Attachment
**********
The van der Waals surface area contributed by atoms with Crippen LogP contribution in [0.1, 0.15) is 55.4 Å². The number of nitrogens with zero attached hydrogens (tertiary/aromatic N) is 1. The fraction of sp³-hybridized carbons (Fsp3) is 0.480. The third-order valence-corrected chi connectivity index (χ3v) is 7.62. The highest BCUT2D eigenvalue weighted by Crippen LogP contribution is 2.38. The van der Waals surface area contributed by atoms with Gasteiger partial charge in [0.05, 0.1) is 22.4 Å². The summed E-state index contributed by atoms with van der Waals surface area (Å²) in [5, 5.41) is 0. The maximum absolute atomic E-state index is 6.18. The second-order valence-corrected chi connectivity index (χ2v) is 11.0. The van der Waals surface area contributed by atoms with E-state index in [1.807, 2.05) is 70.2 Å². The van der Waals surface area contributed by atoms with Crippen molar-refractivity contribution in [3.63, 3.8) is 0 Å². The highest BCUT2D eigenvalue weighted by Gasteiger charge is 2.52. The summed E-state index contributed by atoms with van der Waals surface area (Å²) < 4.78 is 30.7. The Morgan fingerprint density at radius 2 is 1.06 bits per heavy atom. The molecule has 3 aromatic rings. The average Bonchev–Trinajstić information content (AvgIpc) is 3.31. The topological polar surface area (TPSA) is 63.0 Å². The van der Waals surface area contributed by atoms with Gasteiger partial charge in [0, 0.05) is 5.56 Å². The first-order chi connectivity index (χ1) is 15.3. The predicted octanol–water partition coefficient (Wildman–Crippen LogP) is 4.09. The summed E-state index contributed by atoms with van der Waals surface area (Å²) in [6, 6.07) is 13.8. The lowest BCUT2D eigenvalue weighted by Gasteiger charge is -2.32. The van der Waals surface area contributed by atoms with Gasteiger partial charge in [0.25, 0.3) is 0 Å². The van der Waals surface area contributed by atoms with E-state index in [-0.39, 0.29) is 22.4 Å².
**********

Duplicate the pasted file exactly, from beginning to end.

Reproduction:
The van der Waals surface area contributed by atoms with Crippen LogP contribution in [0.1, 0.15) is 55.4 Å². The number of nitrogens with zero attached hydrogens (tertiary/aromatic N) is 1. The fraction of sp³-hybridized carbons (Fsp3) is 0.480. The third-order valence-corrected chi connectivity index (χ3v) is 7.62. The highest BCUT2D eigenvalue weighted by Crippen LogP contribution is 2.38. The van der Waals surface area contributed by atoms with Gasteiger partial charge in [0.05, 0.1) is 22.4 Å². The summed E-state index contributed by atoms with van der Waals surface area (Å²) in [5, 5.41) is 0. The maximum absolute atomic E-state index is 6.18. The second-order valence-corrected chi connectivity index (χ2v) is 11.0. The van der Waals surface area contributed by atoms with E-state index in [1.807, 2.05) is 70.2 Å². The van der Waals surface area contributed by atoms with Crippen molar-refractivity contribution in [3.63, 3.8) is 0 Å². The highest BCUT2D eigenvalue weighted by Gasteiger charge is 2.52. The summed E-state index contributed by atoms with van der Waals surface area (Å²) < 4.78 is 30.7. The Morgan fingerprint density at radius 2 is 1.06 bits per heavy atom. The molecule has 3 aromatic rings. The average Bonchev–Trinajstić information content (AvgIpc) is 3.31. The topological polar surface area (TPSA) is 63.0 Å². The van der Waals surface area contributed by atoms with Gasteiger partial charge in [0, 0.05) is 5.56 Å². The first-order chi connectivity index (χ1) is 15.3. The predicted octanol–water partition coefficient (Wildman–Crippen LogP) is 4.09. The summed E-state index contributed by atoms with van der Waals surface area (Å²) in [6, 6.07) is 13.8. The lowest BCUT2D eigenvalue weighted by Gasteiger charge is -2.32. The van der Waals surface area contributed by atoms with Gasteiger partial charge in [0.25, 0.3) is 0 Å². The van der Waals surface area contributed by atoms with E-state index in [-0.39, 0.29) is 22.4 Å².